Think you know Irn-Bru? Here’s something you (probably) didn’t know.
As iconic as whisky and as famous as haggis, Scotland’s other national drink is widely enjoyed not just in the land of its birth but also across the globe. Synonymous with Scottish culture, most Scots claim they couldn’t live without it while others claim it is the best hangover cure around.
But how much do you really know about Irn-Bru? Here are 10 facts you (probably) didn’t know:
1. It was originally called Strachan’s Brew
The original firm was founded in Falkirk by Robert Barr in 1875, and initially sold ‘aerated waters’, as soft drinks were then called. Robert’s son Andrew launched the soft drink in 1901 under the name Strachan’s Brew.
2. Barr’s dropped the vowels in 1946
The name was originally supposed to be Iron Brew but proposed branding laws forced Barr’s in July 1946 to alter the name as the drink is not actually brewed. The new ‘Irn-Bru’ trademark was first registered on Thursday 18th July 1946. Irn-Bru was born and the rest they say, is history.
3. Irn-Bru’s advertising campaigns weren’t always as slick as they are now
In the early days of Irn-Bru, a long-running advertising campaign was undertaken in the form of ‘The Adventures of Ba-Bru and Sandy’ comic, lasting from the 1930s to the early 1970s.
Ba-Bru was inspired by the character of ‘Sabu’ in Rudyard Kipling’s book ‘Sabu The Elephant Boy’. Ba-Bru and Sandy introduced generations of Scots to Barr’s Iron Brew and were the longest running advertising cartoon characters in history.
Along with the comic, a neon sign featuring Ba-Bru stood outside Glasgow Central Station for many years, eventually being removed in the late 1970s.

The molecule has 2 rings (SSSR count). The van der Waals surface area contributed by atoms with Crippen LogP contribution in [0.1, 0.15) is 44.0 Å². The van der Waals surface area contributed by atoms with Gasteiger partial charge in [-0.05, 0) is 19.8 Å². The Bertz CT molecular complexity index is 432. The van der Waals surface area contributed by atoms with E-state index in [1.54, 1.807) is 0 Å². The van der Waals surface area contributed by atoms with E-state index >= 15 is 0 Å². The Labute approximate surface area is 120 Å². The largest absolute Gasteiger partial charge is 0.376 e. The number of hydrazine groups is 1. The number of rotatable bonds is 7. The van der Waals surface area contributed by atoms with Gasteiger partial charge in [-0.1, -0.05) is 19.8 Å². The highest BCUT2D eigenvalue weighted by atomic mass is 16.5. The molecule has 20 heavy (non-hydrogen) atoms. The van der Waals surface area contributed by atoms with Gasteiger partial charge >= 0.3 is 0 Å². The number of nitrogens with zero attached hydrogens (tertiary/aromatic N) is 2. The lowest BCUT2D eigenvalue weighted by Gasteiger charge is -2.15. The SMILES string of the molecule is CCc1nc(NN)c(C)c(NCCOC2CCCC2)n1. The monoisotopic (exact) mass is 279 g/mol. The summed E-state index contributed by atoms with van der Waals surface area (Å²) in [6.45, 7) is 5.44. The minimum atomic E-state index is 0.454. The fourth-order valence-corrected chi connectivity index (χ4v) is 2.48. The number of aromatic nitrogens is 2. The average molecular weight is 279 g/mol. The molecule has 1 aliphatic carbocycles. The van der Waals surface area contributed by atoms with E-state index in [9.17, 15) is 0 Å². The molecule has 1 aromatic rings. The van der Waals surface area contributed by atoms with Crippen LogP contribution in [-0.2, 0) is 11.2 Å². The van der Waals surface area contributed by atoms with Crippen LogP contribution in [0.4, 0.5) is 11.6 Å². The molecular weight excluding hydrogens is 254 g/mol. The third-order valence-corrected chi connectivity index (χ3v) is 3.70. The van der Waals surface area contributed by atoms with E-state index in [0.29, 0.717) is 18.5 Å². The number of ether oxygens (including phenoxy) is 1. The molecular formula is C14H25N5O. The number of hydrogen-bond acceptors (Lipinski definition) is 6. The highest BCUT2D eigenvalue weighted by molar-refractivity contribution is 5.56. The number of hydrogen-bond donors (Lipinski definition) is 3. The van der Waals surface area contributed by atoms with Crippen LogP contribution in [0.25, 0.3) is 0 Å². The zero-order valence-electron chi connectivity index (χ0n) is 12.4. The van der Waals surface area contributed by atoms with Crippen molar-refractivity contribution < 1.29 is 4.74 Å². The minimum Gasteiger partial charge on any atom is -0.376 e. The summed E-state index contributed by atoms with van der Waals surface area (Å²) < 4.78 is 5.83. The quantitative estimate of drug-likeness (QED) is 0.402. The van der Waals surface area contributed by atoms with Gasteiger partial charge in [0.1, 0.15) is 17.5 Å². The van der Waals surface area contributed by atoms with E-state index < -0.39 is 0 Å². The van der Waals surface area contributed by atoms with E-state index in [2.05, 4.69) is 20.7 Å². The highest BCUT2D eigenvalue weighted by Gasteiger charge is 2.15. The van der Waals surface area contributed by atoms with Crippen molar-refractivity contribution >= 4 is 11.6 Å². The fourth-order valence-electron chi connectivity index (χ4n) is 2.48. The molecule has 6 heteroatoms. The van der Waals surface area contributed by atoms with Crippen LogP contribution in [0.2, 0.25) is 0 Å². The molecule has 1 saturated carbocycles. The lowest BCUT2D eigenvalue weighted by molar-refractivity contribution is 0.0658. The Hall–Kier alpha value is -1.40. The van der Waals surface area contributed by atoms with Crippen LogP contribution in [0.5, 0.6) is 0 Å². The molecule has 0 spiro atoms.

4. Coca-cola is the number one selling soft drink everywhere in the world except for Scotland and the Middle East
Irn-Bru had dominated the Scottish market for over 100 years and although Coca-Cola has made inroads, it still sits a close second behind its Scottish rival.
Irn-Bru is also the third top-selling soft drink in the UK overall, with Pepsi and Coca-Cola occupying the top two spots.
5. Irn-Bru isn’t made from girders but it does contain iron
The tagline ‘Made in Scotland from girders’ was used to sell Irn-Bru for several years in the 1980s.
Though the ‘girders’ were often thought to be a reference to the ‘rust’ colour of the drink, Irn Bru does have 0.002 per cent ammonium ferric citrate listed among its ingredients – a food additive containing iron hydroxide.
6. Only three people in the world know its recipe
Only three people in the whole world reportedly know the recipe for making Irn-Bru: Former company chairman Robin Barr; his daughter Julie Barr (the firm’s Company Secretary and Legal Affairs Manager) and one other A.G. Barr board director, whose identity remains confidential.
Some claim the trio will never travel on the same plane, just in case.
7. Irn-Bru is made not just in Scotland but several other countries around the world
Irn-Bru is manufactured in five factories in Russia alone, and has been produced under licence in Canada, the USA and Norway since 2008.
8. Celebrities love Irn-Bru
Elvis Costello references Irn-Bru in his song ‘The St Stephen’s Day Murders’, with the lyrics: ‘There’ll be laughter and tears over Tia Marias, mixed up with that drink made from girders.’
Irn-Bru is also known for its apparently magical restorative powers as a hangover cure and this prompted Billy Connolly to write and release an ode dedicated to Mr and Mrs Barr “for saving my life on so many Sunday mornings” in his 1975 album ‘Cop Yer Whack For This’.
In the National Museum of Scotland’s range of exhibits selected by celebrities, Sir Sean Connery chose a crate of Irn-Bru.
9. Most people prefer to drink Irn-Bru from a glass bottle rather than a can
Voting by fans on the Irn-Bru website shows a particular favouritism for the glass vessel, with 71 per cent voting in favour of the bottle and only 29 per cent voting in favour of the can.
10. Irn-Bru have always been keen on recycling
The 750ml glass bottles that the drink comes in can be returned to the manufacturer in exchange for the 30 pence deposit paid – a scheme that is widely available in shops across Scotland. It was established in 1905, with each returned bottle worth one halfpenny.